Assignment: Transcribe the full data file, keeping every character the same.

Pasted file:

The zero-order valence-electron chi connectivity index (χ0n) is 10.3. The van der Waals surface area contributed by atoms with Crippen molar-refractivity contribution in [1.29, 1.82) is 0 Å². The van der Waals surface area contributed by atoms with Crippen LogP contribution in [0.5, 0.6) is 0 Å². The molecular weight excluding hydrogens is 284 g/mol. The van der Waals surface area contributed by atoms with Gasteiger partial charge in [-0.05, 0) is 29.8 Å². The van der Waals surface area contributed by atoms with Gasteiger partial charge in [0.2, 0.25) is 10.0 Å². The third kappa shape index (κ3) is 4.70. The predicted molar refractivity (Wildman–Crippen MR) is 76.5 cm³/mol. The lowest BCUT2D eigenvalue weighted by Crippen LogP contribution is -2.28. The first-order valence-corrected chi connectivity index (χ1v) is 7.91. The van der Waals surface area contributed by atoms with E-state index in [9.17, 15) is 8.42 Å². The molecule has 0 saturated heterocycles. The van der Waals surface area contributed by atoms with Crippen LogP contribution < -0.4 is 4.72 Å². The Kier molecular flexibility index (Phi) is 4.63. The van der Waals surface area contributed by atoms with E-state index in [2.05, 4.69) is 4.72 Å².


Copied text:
The zero-order valence-electron chi connectivity index (χ0n) is 10.3. The van der Waals surface area contributed by atoms with Crippen molar-refractivity contribution in [1.29, 1.82) is 0 Å². The van der Waals surface area contributed by atoms with Crippen LogP contribution in [0.5, 0.6) is 0 Å². The molecular weight excluding hydrogens is 284 g/mol. The van der Waals surface area contributed by atoms with Gasteiger partial charge in [-0.05, 0) is 29.8 Å². The van der Waals surface area contributed by atoms with Gasteiger partial charge in [0.2, 0.25) is 10.0 Å². The third kappa shape index (κ3) is 4.70. The predicted molar refractivity (Wildman–Crippen MR) is 76.5 cm³/mol. The lowest BCUT2D eigenvalue weighted by Crippen LogP contribution is -2.28. The first-order valence-corrected chi connectivity index (χ1v) is 7.91. The van der Waals surface area contributed by atoms with E-state index in [9.17, 15) is 8.42 Å². The molecule has 0 saturated heterocycles. The van der Waals surface area contributed by atoms with Crippen LogP contribution < -0.4 is 4.72 Å². The Kier molecular flexibility index (Phi) is 4.63. The van der Waals surface area contributed by atoms with E-state index in [2.05, 4.69) is 4.72 Å².